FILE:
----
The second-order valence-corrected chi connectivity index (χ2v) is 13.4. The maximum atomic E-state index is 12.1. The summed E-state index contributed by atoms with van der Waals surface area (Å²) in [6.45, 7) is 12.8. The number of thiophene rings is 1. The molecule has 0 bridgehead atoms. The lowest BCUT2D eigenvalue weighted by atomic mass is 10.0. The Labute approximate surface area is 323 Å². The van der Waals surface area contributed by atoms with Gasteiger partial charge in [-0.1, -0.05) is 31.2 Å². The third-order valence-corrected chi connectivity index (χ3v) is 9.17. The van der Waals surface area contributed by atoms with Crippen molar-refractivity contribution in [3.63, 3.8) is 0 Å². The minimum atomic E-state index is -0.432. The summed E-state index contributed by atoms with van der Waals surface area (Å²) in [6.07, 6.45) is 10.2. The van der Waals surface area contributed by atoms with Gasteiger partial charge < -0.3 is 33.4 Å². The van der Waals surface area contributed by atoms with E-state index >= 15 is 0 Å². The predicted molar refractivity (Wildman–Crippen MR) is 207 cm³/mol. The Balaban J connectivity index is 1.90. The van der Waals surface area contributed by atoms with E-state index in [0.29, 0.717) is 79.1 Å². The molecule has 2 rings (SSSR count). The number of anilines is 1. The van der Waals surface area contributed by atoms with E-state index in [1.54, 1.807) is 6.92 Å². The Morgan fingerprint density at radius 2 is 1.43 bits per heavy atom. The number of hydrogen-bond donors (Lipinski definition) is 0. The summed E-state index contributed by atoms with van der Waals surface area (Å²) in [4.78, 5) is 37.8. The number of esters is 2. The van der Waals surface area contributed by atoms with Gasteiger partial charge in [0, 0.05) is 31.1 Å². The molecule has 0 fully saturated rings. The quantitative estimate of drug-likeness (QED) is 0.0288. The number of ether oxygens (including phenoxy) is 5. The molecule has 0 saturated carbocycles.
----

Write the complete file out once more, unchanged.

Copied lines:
The second-order valence-corrected chi connectivity index (χ2v) is 13.4. The maximum atomic E-state index is 12.1. The summed E-state index contributed by atoms with van der Waals surface area (Å²) in [6.45, 7) is 12.8. The number of thiophene rings is 1. The molecule has 0 bridgehead atoms. The lowest BCUT2D eigenvalue weighted by atomic mass is 10.0. The Labute approximate surface area is 323 Å². The van der Waals surface area contributed by atoms with Gasteiger partial charge in [-0.1, -0.05) is 31.2 Å². The third-order valence-corrected chi connectivity index (χ3v) is 9.17. The van der Waals surface area contributed by atoms with Crippen molar-refractivity contribution in [3.63, 3.8) is 0 Å². The minimum atomic E-state index is -0.432. The summed E-state index contributed by atoms with van der Waals surface area (Å²) in [6.07, 6.45) is 10.2. The van der Waals surface area contributed by atoms with Gasteiger partial charge < -0.3 is 33.4 Å². The van der Waals surface area contributed by atoms with E-state index >= 15 is 0 Å². The predicted molar refractivity (Wildman–Crippen MR) is 207 cm³/mol. The Balaban J connectivity index is 1.90. The van der Waals surface area contributed by atoms with E-state index in [0.29, 0.717) is 79.1 Å². The molecule has 2 rings (SSSR count). The number of anilines is 1. The van der Waals surface area contributed by atoms with E-state index in [1.54, 1.807) is 6.92 Å². The Morgan fingerprint density at radius 2 is 1.43 bits per heavy atom. The number of hydrogen-bond donors (Lipinski definition) is 0. The summed E-state index contributed by atoms with van der Waals surface area (Å²) in [4.78, 5) is 37.8. The number of esters is 2. The van der Waals surface area contributed by atoms with Gasteiger partial charge in [0, 0.05) is 31.1 Å². The molecule has 0 fully saturated rings. The quantitative estimate of drug-likeness (QED) is 0.0288. The number of ether oxygens (including phenoxy) is 5. The molecule has 0 saturated carbocycles.